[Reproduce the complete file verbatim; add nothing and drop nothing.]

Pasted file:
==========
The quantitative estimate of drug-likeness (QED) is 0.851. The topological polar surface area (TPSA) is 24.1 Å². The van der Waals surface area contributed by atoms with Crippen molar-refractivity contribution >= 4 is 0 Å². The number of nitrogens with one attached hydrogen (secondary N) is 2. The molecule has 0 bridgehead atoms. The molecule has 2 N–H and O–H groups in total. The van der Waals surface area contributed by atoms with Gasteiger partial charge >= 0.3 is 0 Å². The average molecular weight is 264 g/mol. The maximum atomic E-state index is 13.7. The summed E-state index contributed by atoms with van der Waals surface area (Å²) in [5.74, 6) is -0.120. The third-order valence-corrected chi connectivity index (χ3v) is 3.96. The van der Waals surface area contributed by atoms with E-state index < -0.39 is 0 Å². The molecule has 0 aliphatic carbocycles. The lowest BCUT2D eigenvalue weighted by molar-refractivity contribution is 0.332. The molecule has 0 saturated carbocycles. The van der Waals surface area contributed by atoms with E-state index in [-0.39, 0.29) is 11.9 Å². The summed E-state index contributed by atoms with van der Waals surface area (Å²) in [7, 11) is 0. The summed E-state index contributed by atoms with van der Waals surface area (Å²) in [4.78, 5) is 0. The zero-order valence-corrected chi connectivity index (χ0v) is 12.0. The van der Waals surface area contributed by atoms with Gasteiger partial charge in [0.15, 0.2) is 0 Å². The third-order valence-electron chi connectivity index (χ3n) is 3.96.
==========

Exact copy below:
The quantitative estimate of drug-likeness (QED) is 0.851. The topological polar surface area (TPSA) is 24.1 Å². The van der Waals surface area contributed by atoms with Crippen molar-refractivity contribution >= 4 is 0 Å². The number of nitrogens with one attached hydrogen (secondary N) is 2. The molecule has 0 bridgehead atoms. The molecule has 2 N–H and O–H groups in total. The van der Waals surface area contributed by atoms with Gasteiger partial charge >= 0.3 is 0 Å². The average molecular weight is 264 g/mol. The maximum atomic E-state index is 13.7. The summed E-state index contributed by atoms with van der Waals surface area (Å²) in [5.74, 6) is -0.120. The third-order valence-corrected chi connectivity index (χ3v) is 3.96. The van der Waals surface area contributed by atoms with E-state index < -0.39 is 0 Å². The molecule has 0 aliphatic carbocycles. The lowest BCUT2D eigenvalue weighted by molar-refractivity contribution is 0.332. The molecule has 0 saturated carbocycles. The van der Waals surface area contributed by atoms with E-state index in [-0.39, 0.29) is 11.9 Å². The summed E-state index contributed by atoms with van der Waals surface area (Å²) in [7, 11) is 0. The summed E-state index contributed by atoms with van der Waals surface area (Å²) in [4.78, 5) is 0. The zero-order valence-corrected chi connectivity index (χ0v) is 12.0. The van der Waals surface area contributed by atoms with Gasteiger partial charge in [0.15, 0.2) is 0 Å². The third-order valence-electron chi connectivity index (χ3n) is 3.96.